A computer model to tackle skills shortages holding back the recovery of the UK construction industry is being pioneered in Manchester.
The model, developed by the Greater Manchester chamber of commerce, estimates the city needs to find 10,000 skilled workers in the next year to meet demand, and has piqued the interest of the Cabinet Office.
The researchers hope it could be used to predict national demand, which has a “lumpiness” problem. Skilled workers are laid off in a downturn and unavailable when the economy improves.
Tunnelling is a case in point – the industry wants to retain skilled staff after the end of the Crossrail project in London because they will be needed for the High Speed 2 north-south rail link.
Builders, too, have said they do not have enough skilled employees to keep up with demand for houses and offices as recovery takes hold. Wages for some crafts are 40 per cent up year on year.
The Manchester research backs up these complaints. It shows the UK is training too many bricklayers and not enough specialists in areas such as cladding and steel erection, which are more in demand for today’s buildings.
In general, the skills problem is less acute in London, where a steady flow of work ensures that specialists are retained. London and the southeast saw 70 per cent more construction starts by value in the first half of 2013 compared with the northwest, and public infrastructure investment per capita in London is 20 times higher.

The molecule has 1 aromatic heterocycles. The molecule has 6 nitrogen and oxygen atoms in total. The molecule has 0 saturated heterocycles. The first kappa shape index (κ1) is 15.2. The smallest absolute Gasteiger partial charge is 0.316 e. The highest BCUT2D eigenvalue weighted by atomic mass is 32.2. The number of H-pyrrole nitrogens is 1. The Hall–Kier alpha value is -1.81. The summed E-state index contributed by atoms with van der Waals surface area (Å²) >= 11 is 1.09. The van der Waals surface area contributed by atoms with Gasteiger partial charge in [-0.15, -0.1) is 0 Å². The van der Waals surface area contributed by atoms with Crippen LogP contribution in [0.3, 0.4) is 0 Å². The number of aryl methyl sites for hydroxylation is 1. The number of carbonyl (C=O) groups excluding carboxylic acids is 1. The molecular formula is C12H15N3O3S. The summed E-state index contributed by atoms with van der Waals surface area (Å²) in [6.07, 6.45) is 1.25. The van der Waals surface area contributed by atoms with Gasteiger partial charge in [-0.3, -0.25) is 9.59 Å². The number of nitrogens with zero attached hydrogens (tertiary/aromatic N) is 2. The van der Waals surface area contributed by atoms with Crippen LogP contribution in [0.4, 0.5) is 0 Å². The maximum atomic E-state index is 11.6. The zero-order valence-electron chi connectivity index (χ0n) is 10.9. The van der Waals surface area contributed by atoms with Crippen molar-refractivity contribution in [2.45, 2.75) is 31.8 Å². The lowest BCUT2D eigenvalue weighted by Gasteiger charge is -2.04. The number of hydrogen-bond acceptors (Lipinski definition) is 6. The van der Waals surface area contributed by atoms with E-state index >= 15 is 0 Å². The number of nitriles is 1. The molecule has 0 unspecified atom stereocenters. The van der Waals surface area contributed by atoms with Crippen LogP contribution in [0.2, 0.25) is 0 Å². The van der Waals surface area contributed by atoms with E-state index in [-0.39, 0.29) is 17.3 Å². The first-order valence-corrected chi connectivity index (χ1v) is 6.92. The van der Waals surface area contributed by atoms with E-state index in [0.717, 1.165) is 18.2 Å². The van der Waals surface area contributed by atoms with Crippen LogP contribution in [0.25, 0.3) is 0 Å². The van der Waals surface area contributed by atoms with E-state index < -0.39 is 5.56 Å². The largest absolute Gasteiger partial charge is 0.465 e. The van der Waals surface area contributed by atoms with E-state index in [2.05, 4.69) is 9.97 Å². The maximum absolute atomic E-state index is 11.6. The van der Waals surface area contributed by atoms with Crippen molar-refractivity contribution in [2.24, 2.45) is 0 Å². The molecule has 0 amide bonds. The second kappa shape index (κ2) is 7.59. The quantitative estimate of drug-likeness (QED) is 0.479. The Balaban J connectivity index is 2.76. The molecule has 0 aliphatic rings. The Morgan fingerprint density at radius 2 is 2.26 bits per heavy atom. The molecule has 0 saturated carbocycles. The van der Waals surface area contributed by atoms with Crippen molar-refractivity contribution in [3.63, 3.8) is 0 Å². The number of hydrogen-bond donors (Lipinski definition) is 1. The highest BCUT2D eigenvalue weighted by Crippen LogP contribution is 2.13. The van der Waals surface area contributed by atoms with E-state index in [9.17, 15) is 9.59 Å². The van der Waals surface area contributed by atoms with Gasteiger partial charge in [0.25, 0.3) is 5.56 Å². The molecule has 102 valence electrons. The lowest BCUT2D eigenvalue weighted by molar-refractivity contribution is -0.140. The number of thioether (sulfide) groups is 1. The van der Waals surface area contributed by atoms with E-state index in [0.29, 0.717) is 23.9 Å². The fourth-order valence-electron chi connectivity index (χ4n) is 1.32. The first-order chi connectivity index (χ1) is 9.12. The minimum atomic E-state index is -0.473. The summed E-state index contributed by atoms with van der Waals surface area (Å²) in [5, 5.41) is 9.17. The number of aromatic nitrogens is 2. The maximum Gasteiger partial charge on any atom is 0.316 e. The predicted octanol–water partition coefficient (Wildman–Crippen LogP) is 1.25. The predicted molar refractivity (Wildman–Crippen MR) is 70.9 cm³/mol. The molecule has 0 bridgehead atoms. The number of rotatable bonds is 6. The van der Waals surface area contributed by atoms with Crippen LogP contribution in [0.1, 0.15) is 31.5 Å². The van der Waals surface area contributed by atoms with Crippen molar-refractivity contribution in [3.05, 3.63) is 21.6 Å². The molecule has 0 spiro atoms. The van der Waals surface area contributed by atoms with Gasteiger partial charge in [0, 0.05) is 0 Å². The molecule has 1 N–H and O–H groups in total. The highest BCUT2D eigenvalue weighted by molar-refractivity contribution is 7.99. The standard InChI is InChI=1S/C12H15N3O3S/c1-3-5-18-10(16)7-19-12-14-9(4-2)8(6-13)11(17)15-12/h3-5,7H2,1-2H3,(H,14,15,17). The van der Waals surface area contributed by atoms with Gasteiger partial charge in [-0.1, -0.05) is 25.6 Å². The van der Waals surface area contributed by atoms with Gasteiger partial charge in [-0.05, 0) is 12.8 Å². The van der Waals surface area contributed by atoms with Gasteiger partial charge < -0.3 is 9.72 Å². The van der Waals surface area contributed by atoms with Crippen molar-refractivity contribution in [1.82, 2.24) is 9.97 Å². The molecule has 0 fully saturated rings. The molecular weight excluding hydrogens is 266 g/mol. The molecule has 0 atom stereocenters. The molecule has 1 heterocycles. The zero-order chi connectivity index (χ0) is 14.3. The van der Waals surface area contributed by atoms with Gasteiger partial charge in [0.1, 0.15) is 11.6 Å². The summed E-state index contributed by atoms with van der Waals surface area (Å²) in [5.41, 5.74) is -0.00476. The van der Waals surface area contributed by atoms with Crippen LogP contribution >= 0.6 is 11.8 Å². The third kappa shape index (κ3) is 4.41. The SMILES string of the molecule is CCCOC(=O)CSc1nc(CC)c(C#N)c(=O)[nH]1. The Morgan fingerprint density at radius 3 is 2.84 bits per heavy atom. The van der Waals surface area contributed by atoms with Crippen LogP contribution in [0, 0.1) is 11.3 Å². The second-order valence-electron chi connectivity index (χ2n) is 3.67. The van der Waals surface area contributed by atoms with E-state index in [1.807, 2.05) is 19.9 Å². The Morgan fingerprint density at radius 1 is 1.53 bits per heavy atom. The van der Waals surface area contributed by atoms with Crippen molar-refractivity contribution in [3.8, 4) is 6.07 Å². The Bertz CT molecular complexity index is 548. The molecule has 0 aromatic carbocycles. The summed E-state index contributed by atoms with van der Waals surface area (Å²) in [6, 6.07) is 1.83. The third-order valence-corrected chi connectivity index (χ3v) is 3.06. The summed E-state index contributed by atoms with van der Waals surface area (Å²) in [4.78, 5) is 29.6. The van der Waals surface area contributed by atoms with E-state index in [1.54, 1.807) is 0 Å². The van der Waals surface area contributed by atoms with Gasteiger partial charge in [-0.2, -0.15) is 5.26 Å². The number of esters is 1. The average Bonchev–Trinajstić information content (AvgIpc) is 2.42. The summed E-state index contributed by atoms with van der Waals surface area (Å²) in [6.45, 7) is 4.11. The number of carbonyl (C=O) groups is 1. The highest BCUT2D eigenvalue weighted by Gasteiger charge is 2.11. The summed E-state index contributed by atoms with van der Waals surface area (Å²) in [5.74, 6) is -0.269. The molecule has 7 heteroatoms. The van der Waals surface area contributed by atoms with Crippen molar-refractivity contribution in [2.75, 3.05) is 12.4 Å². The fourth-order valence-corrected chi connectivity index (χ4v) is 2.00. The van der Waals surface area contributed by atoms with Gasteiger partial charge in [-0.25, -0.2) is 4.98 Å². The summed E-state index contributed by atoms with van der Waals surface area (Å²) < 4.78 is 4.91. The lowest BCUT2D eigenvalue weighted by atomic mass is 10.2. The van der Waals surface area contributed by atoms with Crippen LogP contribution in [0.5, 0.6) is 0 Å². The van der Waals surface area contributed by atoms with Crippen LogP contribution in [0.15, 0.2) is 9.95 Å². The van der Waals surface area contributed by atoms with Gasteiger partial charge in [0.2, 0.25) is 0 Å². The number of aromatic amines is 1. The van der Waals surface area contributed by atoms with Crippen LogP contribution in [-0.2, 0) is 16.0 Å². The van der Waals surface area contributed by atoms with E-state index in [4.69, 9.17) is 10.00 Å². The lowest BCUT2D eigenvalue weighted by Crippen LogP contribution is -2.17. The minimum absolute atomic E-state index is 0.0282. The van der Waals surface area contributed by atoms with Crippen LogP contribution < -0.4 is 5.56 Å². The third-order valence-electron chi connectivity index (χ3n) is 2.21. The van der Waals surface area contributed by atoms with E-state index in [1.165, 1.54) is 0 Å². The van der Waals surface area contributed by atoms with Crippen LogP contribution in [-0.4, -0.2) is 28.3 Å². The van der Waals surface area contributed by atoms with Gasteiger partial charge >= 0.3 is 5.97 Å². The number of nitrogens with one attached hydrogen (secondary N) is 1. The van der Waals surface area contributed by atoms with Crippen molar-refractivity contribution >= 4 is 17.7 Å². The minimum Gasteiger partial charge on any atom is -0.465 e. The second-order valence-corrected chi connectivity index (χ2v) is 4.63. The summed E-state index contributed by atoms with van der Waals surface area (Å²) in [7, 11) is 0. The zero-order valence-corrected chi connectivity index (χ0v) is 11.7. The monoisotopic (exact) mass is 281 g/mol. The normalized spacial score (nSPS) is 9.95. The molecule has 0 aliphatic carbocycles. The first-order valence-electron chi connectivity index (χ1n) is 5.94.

Although UK infrastructure spending remains hugely skewed towards London and the southeast, a 632 per cent increase in Greater Manchester construction projects is forecast over the next two years.
Some £15.6bn of construction work is forecast between 2013 and 2017 in Greater Manchester. Of the £11bn of new schemes, half will be housing.
The chamber has worked with the Construction Industry Training Board to estimate the labour force required to deliver them.
Christian Spence, who co-ordinated the research at the chamber, said it would be hard to find the 10,000 extra skilled workers needed by March 2014, when there would be 64,000 construction jobs in the city.
Gary Wintersgill, managing director of Kier Construction in the North, said the model was, nonetheless, a “huge step forward”. “One of the key challenges with managing any business is firstly understanding your pipeline of opportunities and then aligning your resources to bid for and deliver them.”
The model also revealed that a third of building training courses in the city are not “fit for purpose”.
Mr Spence said the college system needed to change from payment by supplying the demands of students – who often chose bricklaying – to supplying the demands of industry.
Almost a third of courses do not involve work experience on a building site, considered necessary by most employers.
Mr Spence also said he had met Cabinet Office officials. “The scale of the project is increasing quickly with national government now looking closely at our work and how it could be rolled out nationwide,” he said.
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